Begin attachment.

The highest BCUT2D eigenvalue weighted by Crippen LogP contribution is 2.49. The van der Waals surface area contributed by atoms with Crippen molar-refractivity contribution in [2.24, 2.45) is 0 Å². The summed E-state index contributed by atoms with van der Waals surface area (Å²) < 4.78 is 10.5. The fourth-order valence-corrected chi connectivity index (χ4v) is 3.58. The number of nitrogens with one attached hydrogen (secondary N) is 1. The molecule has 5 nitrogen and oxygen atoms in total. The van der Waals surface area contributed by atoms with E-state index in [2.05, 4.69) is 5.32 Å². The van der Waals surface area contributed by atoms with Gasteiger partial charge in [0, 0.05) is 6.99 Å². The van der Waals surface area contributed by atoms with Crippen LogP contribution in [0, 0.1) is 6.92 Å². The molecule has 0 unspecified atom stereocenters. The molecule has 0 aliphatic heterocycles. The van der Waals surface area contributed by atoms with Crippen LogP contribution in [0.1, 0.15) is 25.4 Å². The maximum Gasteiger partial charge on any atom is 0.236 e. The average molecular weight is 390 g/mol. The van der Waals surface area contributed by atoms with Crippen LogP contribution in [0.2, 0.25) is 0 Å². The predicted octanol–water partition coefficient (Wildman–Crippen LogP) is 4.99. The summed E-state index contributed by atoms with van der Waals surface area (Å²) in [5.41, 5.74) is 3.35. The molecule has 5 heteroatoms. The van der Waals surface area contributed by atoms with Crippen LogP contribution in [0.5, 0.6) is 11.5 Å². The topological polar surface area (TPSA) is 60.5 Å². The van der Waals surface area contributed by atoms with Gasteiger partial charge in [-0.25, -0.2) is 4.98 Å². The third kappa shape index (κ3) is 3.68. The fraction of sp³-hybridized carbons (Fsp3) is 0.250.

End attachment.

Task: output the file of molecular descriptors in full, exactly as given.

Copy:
The highest BCUT2D eigenvalue weighted by Crippen LogP contribution is 2.49. The van der Waals surface area contributed by atoms with Crippen molar-refractivity contribution in [2.24, 2.45) is 0 Å². The summed E-state index contributed by atoms with van der Waals surface area (Å²) < 4.78 is 10.5. The fourth-order valence-corrected chi connectivity index (χ4v) is 3.58. The number of nitrogens with one attached hydrogen (secondary N) is 1. The molecule has 5 nitrogen and oxygen atoms in total. The van der Waals surface area contributed by atoms with E-state index in [2.05, 4.69) is 5.32 Å². The van der Waals surface area contributed by atoms with Gasteiger partial charge in [0, 0.05) is 6.99 Å². The van der Waals surface area contributed by atoms with Crippen LogP contribution in [0, 0.1) is 6.92 Å². The molecule has 0 unspecified atom stereocenters. The molecule has 0 aliphatic heterocycles. The van der Waals surface area contributed by atoms with Crippen LogP contribution in [0.1, 0.15) is 25.4 Å². The maximum Gasteiger partial charge on any atom is 0.236 e. The average molecular weight is 390 g/mol. The van der Waals surface area contributed by atoms with Crippen LogP contribution in [0.2, 0.25) is 0 Å². The predicted octanol–water partition coefficient (Wildman–Crippen LogP) is 4.99. The summed E-state index contributed by atoms with van der Waals surface area (Å²) in [5.41, 5.74) is 3.35. The molecule has 5 heteroatoms. The van der Waals surface area contributed by atoms with Crippen LogP contribution in [0.5, 0.6) is 11.5 Å². The topological polar surface area (TPSA) is 60.5 Å². The van der Waals surface area contributed by atoms with Gasteiger partial charge in [-0.25, -0.2) is 4.98 Å². The third kappa shape index (κ3) is 3.68. The fraction of sp³-hybridized carbons (Fsp3) is 0.250.